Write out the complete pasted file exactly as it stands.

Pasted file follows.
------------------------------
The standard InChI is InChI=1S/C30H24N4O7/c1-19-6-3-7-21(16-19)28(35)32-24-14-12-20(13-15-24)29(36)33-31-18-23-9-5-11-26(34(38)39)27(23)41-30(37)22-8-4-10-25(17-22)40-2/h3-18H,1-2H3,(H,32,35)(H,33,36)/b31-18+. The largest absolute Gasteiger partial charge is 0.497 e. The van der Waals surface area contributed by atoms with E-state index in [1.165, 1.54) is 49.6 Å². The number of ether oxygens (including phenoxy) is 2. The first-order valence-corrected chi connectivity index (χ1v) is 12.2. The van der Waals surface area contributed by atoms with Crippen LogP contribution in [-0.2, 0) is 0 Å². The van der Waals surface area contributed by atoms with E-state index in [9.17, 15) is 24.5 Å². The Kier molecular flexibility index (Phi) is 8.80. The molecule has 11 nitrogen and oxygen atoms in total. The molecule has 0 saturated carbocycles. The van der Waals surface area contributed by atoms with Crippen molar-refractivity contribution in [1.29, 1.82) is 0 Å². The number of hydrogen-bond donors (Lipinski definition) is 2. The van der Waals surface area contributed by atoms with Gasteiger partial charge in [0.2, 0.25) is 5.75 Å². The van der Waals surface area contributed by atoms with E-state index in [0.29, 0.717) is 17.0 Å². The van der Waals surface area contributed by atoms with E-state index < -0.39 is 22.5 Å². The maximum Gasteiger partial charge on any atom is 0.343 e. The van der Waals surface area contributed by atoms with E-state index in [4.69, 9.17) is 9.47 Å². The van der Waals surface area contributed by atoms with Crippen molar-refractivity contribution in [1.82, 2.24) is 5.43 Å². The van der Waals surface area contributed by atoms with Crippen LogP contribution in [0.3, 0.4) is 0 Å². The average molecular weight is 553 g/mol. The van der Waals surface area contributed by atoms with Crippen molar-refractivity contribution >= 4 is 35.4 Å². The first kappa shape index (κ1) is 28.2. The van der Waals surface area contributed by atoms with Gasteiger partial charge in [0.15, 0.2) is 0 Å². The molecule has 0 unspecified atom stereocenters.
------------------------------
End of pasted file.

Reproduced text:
The standard InChI is InChI=1S/C30H24N4O7/c1-19-6-3-7-21(16-19)28(35)32-24-14-12-20(13-15-24)29(36)33-31-18-23-9-5-11-26(34(38)39)27(23)41-30(37)22-8-4-10-25(17-22)40-2/h3-18H,1-2H3,(H,32,35)(H,33,36)/b31-18+. The largest absolute Gasteiger partial charge is 0.497 e. The van der Waals surface area contributed by atoms with E-state index in [1.165, 1.54) is 49.6 Å². The number of ether oxygens (including phenoxy) is 2. The first-order valence-corrected chi connectivity index (χ1v) is 12.2. The van der Waals surface area contributed by atoms with Crippen LogP contribution in [-0.2, 0) is 0 Å². The van der Waals surface area contributed by atoms with E-state index in [9.17, 15) is 24.5 Å². The Kier molecular flexibility index (Phi) is 8.80. The molecule has 11 nitrogen and oxygen atoms in total. The molecule has 0 saturated carbocycles. The van der Waals surface area contributed by atoms with Crippen molar-refractivity contribution in [1.29, 1.82) is 0 Å². The number of hydrogen-bond donors (Lipinski definition) is 2. The van der Waals surface area contributed by atoms with Gasteiger partial charge in [0.2, 0.25) is 5.75 Å². The van der Waals surface area contributed by atoms with E-state index in [0.29, 0.717) is 17.0 Å². The van der Waals surface area contributed by atoms with E-state index < -0.39 is 22.5 Å². The maximum Gasteiger partial charge on any atom is 0.343 e. The van der Waals surface area contributed by atoms with E-state index in [4.69, 9.17) is 9.47 Å². The van der Waals surface area contributed by atoms with Crippen molar-refractivity contribution in [1.82, 2.24) is 5.43 Å². The van der Waals surface area contributed by atoms with Crippen LogP contribution in [0.3, 0.4) is 0 Å². The average molecular weight is 553 g/mol. The van der Waals surface area contributed by atoms with Crippen molar-refractivity contribution >= 4 is 35.4 Å². The first kappa shape index (κ1) is 28.2. The van der Waals surface area contributed by atoms with Gasteiger partial charge in [0.15, 0.2) is 0 Å². The molecule has 0 unspecified atom stereocenters.